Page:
35. 35. Individual  Control   New  disrup/ve  providers  are  seeking  to  put  the  individual  in  control  of     their  personal  data.  In  the  process,  they  are  seeking  to  disintermediate     data-­‐intensive  businesses  from  their  exis/ng  sources  of  data.    
  36. 36. Deeper  vs.  Wider  RelaNonships   Social  interac/ons  broaden  through  extended  access  but  may  also     become  more  superficial:  A  divide  grows  between  those  establishing   rela/onships  purely  on  data  and  those  basing  connec/ons  on  emo/ons.  
  37. 37. Self-­‐Organised  Learning   By  removing  adult  restric/ons  on  educa/on  and  providing  children     with  Internet  access  and  on-­‐line  support  and  encouragement,     children  are  able  to  self-­‐organise  and  learn.  
  38. 38. Conscious  Stewards   We  are  more  aware  of  the  consequences  of  our  ac/ons:  There  is  a  sense  of   stewardship  of  the  world  -­‐  not  only  in  how  we  manage  our  home,  but  also  in   how  we  live  in  our  ecosystem.  We  start  to  behave  as  conscious  stewards.  
  39. 39. New  Value,  Different  Models   In  the  coming  years,  brands  will  need  to  be  disrup/ve  in  their  thinking  about   loyalty,  seeking  new  kinds  of  value  proposi/on,  exploring  different  models     and  redefining  the  very  ways  in  which  loyalty  is  conceived.  
  40. 40. ParNcipatory  Government   One  of  the  ways  that  the  state  can  legi/mize  itself  to  its  cons/tuents     might  be  to  facilitate  the  building  of  rela/onships  with  the  people     and  other  sectors  to  co-­‐provide  solu/ons  to  problems.    
  41. 41. Fair  CompensaNon   Fairer  prices  for  farmers,  food  producers  and  consumers  are  driven  by  the   elimina/on  of  subsidies,  the  introduc/on  of  sustainability  accoun/ng  into     the  corporate  P&L  and  increased  transparency  and  traceability  of  supply.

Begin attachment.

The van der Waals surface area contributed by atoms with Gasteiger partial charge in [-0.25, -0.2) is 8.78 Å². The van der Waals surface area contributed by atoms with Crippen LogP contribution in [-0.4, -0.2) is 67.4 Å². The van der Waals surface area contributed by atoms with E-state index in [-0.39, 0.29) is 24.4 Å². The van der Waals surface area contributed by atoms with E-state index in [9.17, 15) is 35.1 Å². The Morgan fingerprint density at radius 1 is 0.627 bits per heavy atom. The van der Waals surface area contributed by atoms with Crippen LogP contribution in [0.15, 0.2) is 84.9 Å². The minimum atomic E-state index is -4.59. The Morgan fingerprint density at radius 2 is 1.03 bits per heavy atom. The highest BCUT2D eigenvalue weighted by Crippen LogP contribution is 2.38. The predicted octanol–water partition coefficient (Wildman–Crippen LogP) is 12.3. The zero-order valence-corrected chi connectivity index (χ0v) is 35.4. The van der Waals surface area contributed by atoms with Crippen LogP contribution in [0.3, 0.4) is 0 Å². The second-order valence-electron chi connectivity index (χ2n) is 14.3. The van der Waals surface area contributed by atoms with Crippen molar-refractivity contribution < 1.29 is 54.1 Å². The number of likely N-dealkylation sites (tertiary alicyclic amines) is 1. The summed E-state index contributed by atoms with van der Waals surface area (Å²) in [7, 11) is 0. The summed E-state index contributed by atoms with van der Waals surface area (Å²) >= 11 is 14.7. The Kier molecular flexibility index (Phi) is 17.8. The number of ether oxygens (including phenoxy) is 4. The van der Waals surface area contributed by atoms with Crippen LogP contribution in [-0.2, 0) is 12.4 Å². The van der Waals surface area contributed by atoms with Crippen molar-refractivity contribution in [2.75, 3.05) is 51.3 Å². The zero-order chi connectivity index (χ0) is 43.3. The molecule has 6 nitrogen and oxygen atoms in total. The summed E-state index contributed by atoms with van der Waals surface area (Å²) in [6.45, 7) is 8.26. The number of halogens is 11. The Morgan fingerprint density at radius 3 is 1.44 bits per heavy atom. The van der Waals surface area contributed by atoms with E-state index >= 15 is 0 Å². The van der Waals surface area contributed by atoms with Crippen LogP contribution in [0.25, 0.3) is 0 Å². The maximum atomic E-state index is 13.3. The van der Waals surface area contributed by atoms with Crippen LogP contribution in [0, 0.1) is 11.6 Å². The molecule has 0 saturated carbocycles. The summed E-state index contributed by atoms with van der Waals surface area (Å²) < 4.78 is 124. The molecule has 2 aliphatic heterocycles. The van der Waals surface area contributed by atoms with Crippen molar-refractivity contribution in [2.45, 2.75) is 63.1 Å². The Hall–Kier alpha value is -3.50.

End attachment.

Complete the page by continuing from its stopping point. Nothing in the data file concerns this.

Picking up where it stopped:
42. 42. Lessons  From  Large  CiNes     Smaller  ci/es  and  towns  will  increasingly  adopt  approaches  that     have  worked  in  larger  ci/es:  Mul/-­‐modal,  integrated  transport     op/ons  will  be  adapted  and  op/mised  for  midi  ci/es.        
  43. 43. Post  Modern  Workplaces   We  are  on  the  cusp  of  a  transi/on  to  a  world  where,  half  of  the  popula/ons     of  Europe  and  the  United  States  subscribe  to  post-­‐modern  values  of     autonomy  and  diversity.  The  workplace  will  not  escape  this  trend.    
  44. 44. Global  vs.  Bilateral  Agreements   A  key  ques/on  for  the  next  decade  will  be  whether  we  will  be  able  to  achieve   true  global  agreements,  or  will  bilateral  trade  agreements  remain  the  way     by  which  na/ons  can  be?er  manage  and  control  economic  influence?  
  45. 45. CollaboraNon  and  Trade-­‐Offs   To  bring  about  a  shif  and  to  broaden  the  frame  of  discussion,     pragma/c  collabora/on  is  needed,  between  government,     society  and  industry  at  an  unprecedented  scale.  
  46. 46. Incumbent  Blockers   Several  large,  well-­‐established  organisa/ons  con/nue  to  seek  to  prevent   change  by  arguing  for  short-­‐term  incremental  shifs  rather  than  wider,  more   collabora/ve  system-­‐based  change  that  may  benefit  society  in  the  long-­‐term.  
  47. 47. Transport  and  Society   Transport  systems  need  to  contribute  to  suppor/ng  and  improving     society  rather  than  only  serving  it  and  risking  unintended,     unan/cipated  and  unwelcome  consequences.  
  48. 48. Changing  Role  of  Government   En//es  compete  with  the  state  for  influence  -­‐  environmental,  human  rights,   and  other  ac/vist  NGOs  –  and  operate  at  many  levels  of  government  around   the  world.  This  new  dynamic  changes  the  role  of  the  state.    
  49. 49. Making  Compromises   Reconciling  the  need  for  companies  to  act  sustainably  and  in  accordance  with   principles  of  interna/onal  human  rights  with  the  local  prac/ces  will  require   compromise  to  develop  workable  context  and  industry-­‐specific  guidelines.  
  50. 50. Skill  ConcentraNons   The  growth  of  the  nomadic  global  elite  ci/zenship  accelerates  the   concentra/on  of  the  high-­‐skill  /  high-­‐reward  opportuni/es  within  a  select     group  of  globally-­‐connected  ci/zens,  who  move  ahead  of  the  urban  pack.  
  51. 51. Measuring  Wealth  in  a  More  Human  Way     As  we  evolve  from  seeing  progress  purely  as  growth  of  GDP  and  income  per   capita  to  a  more  holis/c  understanding  and  measurement  of  wealth,  the   metrics  by  which  we  judge  success  will  have  to  be  reinvented.  
  52. 52. Business  SoluNons  to  Societal  Problems   Re-­‐visioning  the  role  of  business  in  society  may  lead  to  a  reduc/on     in  inequality,  less  par/san  poli/cs  and  greater  ac/on  as  businesses     take  the  lead  rather  than  wai/ng  for  Government  to  lead  them.  
  53. 53. Future  Agenda   84  Brook  Street   London   W1K  5EH   +44  203  0088  141   The  world’s  leading  open  foresight  program   What  do  you  think?   Join  In  |  Add  your  views  into  the  mix